Traditional craftsmanship is on the receiving end of renewed interest in artisanal techniques and local heritage as part of the authenticity megatrend. These projects explore and elevate the art of glass-cutting in a contemporary context.
Czech designers Jan Plecháč and Henry Wielgus have combined tradition with technology in their latest collection for lighting manufacturer Lasvit. Locally hand-blown and hand-cut using Czech glass-cutting processes, the polygonal lights were designed with 3-D modelling software. They also used an updated pastel colour palette to replace the conventional amber shades associated with traditional glass-blowing.
Following the creation of her OP-jects range, Bilge Nur Saltik has designed a collection of kaleidoscopic vases that optically transform a single flower into a bouquet. The vessels are inverted so that blooms are placed on a plate within each glass form, creating a magnifying effect. Saltik’s vases are available in blue or green and have been hand-blown and hand-cut in Istanbul.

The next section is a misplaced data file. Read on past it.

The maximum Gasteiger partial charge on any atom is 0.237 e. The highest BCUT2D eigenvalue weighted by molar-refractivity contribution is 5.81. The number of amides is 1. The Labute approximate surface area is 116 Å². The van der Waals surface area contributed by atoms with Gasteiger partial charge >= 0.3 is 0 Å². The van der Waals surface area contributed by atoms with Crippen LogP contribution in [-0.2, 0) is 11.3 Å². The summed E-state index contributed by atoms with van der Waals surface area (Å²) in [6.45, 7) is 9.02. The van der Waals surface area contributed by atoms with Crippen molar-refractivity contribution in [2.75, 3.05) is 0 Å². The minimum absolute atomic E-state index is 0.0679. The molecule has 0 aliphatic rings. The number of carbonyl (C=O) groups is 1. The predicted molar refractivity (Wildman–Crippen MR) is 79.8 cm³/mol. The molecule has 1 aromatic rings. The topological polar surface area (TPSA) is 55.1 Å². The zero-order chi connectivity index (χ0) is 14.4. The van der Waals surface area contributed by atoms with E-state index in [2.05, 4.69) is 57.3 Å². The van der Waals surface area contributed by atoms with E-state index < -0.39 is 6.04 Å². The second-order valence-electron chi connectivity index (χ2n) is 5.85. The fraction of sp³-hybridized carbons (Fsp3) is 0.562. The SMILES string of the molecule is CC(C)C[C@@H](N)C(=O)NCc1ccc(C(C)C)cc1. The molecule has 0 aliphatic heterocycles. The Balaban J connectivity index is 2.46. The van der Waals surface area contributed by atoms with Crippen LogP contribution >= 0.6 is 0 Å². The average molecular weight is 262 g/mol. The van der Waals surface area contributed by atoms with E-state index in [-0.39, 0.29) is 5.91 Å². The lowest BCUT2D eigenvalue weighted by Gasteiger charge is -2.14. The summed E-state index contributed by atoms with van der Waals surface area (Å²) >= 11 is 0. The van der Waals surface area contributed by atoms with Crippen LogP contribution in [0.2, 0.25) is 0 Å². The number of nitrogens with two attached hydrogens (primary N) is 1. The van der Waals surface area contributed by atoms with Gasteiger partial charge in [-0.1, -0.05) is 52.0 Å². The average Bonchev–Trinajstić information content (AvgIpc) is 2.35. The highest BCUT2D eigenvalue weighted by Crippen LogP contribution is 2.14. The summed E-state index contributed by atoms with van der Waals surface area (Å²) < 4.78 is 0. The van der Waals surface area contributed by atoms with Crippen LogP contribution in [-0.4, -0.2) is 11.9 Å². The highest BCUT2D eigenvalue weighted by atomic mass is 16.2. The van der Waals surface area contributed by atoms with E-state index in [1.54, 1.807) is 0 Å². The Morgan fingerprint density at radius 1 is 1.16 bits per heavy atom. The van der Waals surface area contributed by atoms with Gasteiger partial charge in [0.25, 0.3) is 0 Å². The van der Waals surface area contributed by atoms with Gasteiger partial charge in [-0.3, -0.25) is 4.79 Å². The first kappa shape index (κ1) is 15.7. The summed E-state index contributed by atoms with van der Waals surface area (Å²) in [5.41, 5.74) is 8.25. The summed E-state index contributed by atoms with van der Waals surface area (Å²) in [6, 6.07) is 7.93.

Graham Muir is a Scottish artist who works with glass while it is still hot to generate shapes that are delicate and multi-faceted. His Waves series began with an attempt to capture a wave at the point of crashing down, a comment on the simultaneous beauty and destructive power of nature. This eventually evolved into purely form-focused pieces, resulting in organic sculptural elements that are technically challenging but gracefully executed.